[Many thanks to Peter Jordens for bringing this item to our attention.] Susan Breyer (The Brooklyn Rail) reviews “Freddy Rodríguez: Early Paintings 1970-1990,” on view at Hutchinson Modern & Contemporary (New York). [See previous post Dominican artist Freddy Rodriguez.]
Hutchinson Modern & Contemporary’s inaugural exhibition at its East 64th Street gallery space, Freddy Rodríguez: Early Paintings 1970–1990, features a selection of paintings and collages by the Dominican York artist. While these works range in era, formal approach, and medium, together they evidence Rodríguez’s incisive responses to his own transnational experience, and include eloquent examinations of colonialism and racism in both the Dominican Republic and in the United States.
Born in Santiago de los Caballeros, Dominican Republic in 1945, Rodríguez left for the US in 1963, feeling that his life was in danger. Indeed, his involvement with leftist student-led protests during the first term of Joaquín Balaguer (successor to dictator Rafael Trujillo) rendered him a political dissident, vulnerable to state acts of terror. Once settled in New York City, Rodríguez began his art education, studying at the Fashion Institute of Technology and at the New School for Social Research. Also crucial to his artistic formation were visits to the city’s museums, where he gravitated toward Abstract Expressionism and Minimalism. Despite the enlightening aspects of his new cultural environment, Rodríguez often faced racial discrimination due to his mixed ancestry.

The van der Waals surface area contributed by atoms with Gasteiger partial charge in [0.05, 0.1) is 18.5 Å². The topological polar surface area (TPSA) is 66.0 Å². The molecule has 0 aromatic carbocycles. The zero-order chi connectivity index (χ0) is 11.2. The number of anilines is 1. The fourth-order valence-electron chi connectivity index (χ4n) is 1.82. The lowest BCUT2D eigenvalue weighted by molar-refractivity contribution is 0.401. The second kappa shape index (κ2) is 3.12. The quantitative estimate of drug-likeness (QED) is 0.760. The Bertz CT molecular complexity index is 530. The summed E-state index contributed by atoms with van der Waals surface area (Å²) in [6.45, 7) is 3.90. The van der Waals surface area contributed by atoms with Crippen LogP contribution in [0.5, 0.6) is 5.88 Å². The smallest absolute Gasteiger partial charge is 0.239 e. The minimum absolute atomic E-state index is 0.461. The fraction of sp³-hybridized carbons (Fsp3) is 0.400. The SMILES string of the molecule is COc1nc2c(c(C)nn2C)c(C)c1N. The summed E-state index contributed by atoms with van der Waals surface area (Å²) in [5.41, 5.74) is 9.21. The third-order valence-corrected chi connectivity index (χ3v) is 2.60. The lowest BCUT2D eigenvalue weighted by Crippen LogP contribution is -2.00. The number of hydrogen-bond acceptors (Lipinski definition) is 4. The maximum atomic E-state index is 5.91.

Having now lived and worked in New York for more than five decades, Rodríguez’s oeuvre clearly demonstrates his absorption of the city’s artistic milieu in the 1960s and ’70s. Included in Early Paintings are three of the artist’s hard-edged geometric abstractions from the 1970s. A meticulously rendered, untitled canvas dated 1970—long and relatively narrow in form—recalls a panoramic landscape: the composition is divided into upper and lower registers, with the lower containing horizontal bands while the upper contains vertically subdivided sections of varying length. Rodríguez’s palette of lilac, mint green, rose, lemon, and apricot calls to mind a gloriously bountiful, sun-struck bucolic setting. Meanwhile, Un Año De Soledad (1972), which juxtaposes brighter hues against slate gray and garnet, signals the profound impact of Latin American literature on Rodríguez’s artistic practice; here, his work title references Gabriel García Márquez’s novel Cien años de soledad (1967).
Rodríguez maintains that his adoption of geometric abstraction was driven by transnational trauma. In a 2015 conversation with curator and historian E. Carmen Ramos, the artist cites his arrival in the US as a period of extraordinary emotional tumult and asserts that creating rigorously ordered compositions helped him to achieve emotional balance and mental clarity. Thus, the tendency served as a psychological tool that promoted his diasporic adjustment.